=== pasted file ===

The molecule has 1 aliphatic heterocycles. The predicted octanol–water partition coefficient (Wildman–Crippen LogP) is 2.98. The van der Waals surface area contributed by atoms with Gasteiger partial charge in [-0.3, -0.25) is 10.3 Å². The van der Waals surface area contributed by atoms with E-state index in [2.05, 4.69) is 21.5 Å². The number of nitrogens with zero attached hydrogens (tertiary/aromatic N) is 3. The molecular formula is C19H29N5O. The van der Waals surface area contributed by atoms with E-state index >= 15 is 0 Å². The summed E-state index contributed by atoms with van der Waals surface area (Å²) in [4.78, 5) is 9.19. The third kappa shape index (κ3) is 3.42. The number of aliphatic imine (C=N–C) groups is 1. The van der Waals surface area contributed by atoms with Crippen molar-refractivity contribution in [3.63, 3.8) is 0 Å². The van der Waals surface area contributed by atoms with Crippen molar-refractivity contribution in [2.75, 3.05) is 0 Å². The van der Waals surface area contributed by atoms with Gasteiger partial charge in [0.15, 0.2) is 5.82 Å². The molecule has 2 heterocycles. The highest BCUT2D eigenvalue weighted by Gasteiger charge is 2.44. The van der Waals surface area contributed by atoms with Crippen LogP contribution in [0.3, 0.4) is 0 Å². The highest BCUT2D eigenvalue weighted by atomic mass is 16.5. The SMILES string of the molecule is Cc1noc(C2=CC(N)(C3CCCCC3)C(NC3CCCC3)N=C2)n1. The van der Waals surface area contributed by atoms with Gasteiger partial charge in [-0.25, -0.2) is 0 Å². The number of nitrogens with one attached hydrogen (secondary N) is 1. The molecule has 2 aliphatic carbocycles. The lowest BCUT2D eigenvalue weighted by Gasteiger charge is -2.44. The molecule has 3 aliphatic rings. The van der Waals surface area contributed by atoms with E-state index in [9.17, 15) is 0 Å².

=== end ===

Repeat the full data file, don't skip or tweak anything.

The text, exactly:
The molecule has 1 aliphatic heterocycles. The predicted octanol–water partition coefficient (Wildman–Crippen LogP) is 2.98. The van der Waals surface area contributed by atoms with Gasteiger partial charge in [-0.3, -0.25) is 10.3 Å². The van der Waals surface area contributed by atoms with E-state index in [2.05, 4.69) is 21.5 Å². The number of nitrogens with zero attached hydrogens (tertiary/aromatic N) is 3. The molecular formula is C19H29N5O. The van der Waals surface area contributed by atoms with E-state index >= 15 is 0 Å². The summed E-state index contributed by atoms with van der Waals surface area (Å²) in [4.78, 5) is 9.19. The third kappa shape index (κ3) is 3.42. The number of aliphatic imine (C=N–C) groups is 1. The van der Waals surface area contributed by atoms with Crippen molar-refractivity contribution in [3.63, 3.8) is 0 Å². The van der Waals surface area contributed by atoms with Crippen molar-refractivity contribution in [2.75, 3.05) is 0 Å². The van der Waals surface area contributed by atoms with Gasteiger partial charge in [0.15, 0.2) is 5.82 Å². The molecule has 2 heterocycles. The highest BCUT2D eigenvalue weighted by Gasteiger charge is 2.44. The van der Waals surface area contributed by atoms with Crippen LogP contribution in [0.3, 0.4) is 0 Å². The highest BCUT2D eigenvalue weighted by atomic mass is 16.5. The SMILES string of the molecule is Cc1noc(C2=CC(N)(C3CCCCC3)C(NC3CCCC3)N=C2)n1. The van der Waals surface area contributed by atoms with Gasteiger partial charge in [-0.25, -0.2) is 0 Å². The number of nitrogens with one attached hydrogen (secondary N) is 1. The molecule has 2 aliphatic carbocycles. The lowest BCUT2D eigenvalue weighted by Gasteiger charge is -2.44. The molecule has 3 aliphatic rings. The van der Waals surface area contributed by atoms with E-state index in [9.17, 15) is 0 Å².